The teen developed thrombosis of his superficial internal jugular vein after having his wisdom teeth removed. This is a rarely reported complication of this type of dental procedure, and few cases of Lemierre syndrome have occurred since antibiotics became readily available, the authors wrote.
"The presence of odontogenic infection with worsening pain and neck swelling should raise high suspicion to obtain necessary blood cultures and imaging for early diagnosis," wrote the group, led by Dr. Aarati Keshary of the University of Kansas School of Medicine.
Forgotten but there
Lemierre syndrome is a serious bloodstream infection commonly caused by Fusobacterium necrophorum, with a mortality rate of 18%. The syndrome was first reported in 1936, but a few years later, most antibiotic classes were discovered and introduced to the market, generally making it a disease of the past.
Oropharyngeal infections such as tonsillitis and mastoiditis most often trigger the syndrome, which leads to thrombophlebitis of the veins, specifically the internal jugular vein. The disease is uncommon and rarely arises from an odontogenic infection after teeth extraction, like in this case.
An 18-year-old man
When the teen presented to doctors, he had a three-day history of nausea and vomiting that started with pain and swelling in his left law. His medical history was unremarkable, but his wisdom teeth were removed 20 days prior.
His jaw was red and swollen. He had no fever, a rapid heartbeat, and low blood pressure of 98/57 mmHg. An exam revealed that he had diffuse lower abdominal and left upper quadrant pain.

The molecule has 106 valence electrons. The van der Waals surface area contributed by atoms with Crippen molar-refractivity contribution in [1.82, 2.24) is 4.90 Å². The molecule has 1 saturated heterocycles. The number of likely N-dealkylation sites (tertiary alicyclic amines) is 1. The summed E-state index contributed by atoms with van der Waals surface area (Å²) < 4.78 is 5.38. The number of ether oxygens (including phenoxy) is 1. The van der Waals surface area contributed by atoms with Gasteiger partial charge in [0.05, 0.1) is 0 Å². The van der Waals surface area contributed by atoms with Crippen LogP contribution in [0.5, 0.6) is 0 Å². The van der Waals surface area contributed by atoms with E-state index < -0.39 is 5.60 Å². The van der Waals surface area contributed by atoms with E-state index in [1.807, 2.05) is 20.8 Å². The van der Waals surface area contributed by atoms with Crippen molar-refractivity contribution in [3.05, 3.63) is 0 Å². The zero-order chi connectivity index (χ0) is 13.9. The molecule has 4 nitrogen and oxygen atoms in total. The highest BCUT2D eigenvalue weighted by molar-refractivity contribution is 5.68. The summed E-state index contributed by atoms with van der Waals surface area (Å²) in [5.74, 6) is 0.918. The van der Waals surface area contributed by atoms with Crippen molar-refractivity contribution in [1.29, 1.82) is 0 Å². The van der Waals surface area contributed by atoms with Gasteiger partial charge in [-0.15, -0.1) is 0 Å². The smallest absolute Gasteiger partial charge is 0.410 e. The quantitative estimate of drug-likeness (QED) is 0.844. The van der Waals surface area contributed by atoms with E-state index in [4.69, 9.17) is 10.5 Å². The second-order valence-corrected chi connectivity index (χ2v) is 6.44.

His blood results showed leukocytosis of 30.0 x 103/µL with 35% bands, elevated creatinine of 2.64 mg/dL, and lactic acid of 2.3 mEq/L. His blood clotting profile showed an international normalized ratio of 1.5 and a partial thromboplastin time of 39.5 seconds, according to the authors.
The arrows illustrate bilateral pulmonary infiltrates on a chest CT scan with contrast. Images courtesy of Keshary et al. Licensed under CC BY-NC 4.0
The arrow indicates interval development of cavitation that was later seen in nodular infiltrates consistent with septic emboli.
Bilateral extraction of maxillary and mandibular molars and bilateral cervical lymphadenopathy were seen on a noncontrast maxillofacial CT scan. A noncontrast CT of his abdomen showed he had an enlarged spleen and a few tiny nodes in his mesentery. The teen was given intravenous antibiotics (vancomycin and piperacillin plus tazobactam) and fluid replacement, and he was admitted for further evaluation, according to the authors.
On his third day at the hospital, he was diagnosed with severe acute hypoxic respiratory failure and was intubated. He deteriorated rapidly, developing septic shock and multiorgan failure.
A neck ultrasound revealed a thrombosed superficial internal jugular vein consistent with thrombophlebitis, and a repeat chest x-ray showed right lung opacities indicating pneumonitis. A CT angiography (CTA) scan showed scattered nodular-appearing infiltrates throughout his lungs and moderate bilateral effusion. His blood tested positive for F. necrophorum.
Though the initial CTA failed to show pulmonary emboli, a subsequent CT scan showed evolving cavitation of the multiple nodular densities seen on the initial chest x-ray. The findings were consistent with septic pulmonary emboli. A vascular surgeon recommended that the teen's condition be managed without surgery.
The patient improved and was discharged after 12 days at the hospital. A CT scan was completed again at follow-up, which showed the jaw had a periosteal reaction. He was treated with six weeks of the antibiotic ertapenem. One month after discharge, imaging showed that the pulmonary infiltration and superficial internal jugular vein thrombosis had resolved, and the left mandibular osteomyelitis had improved.
Test quick, treat quick
The diagnosis of Lemierre syndrome depends greatly on clinical presentation with supporting blood culture and imaging results. Early intervention is key to treatment, according to the authors.
"Given the high mortality rate, emergent imaging is crucial, and there should be no delay in the initiation of antibiotic treatment," they wrote.
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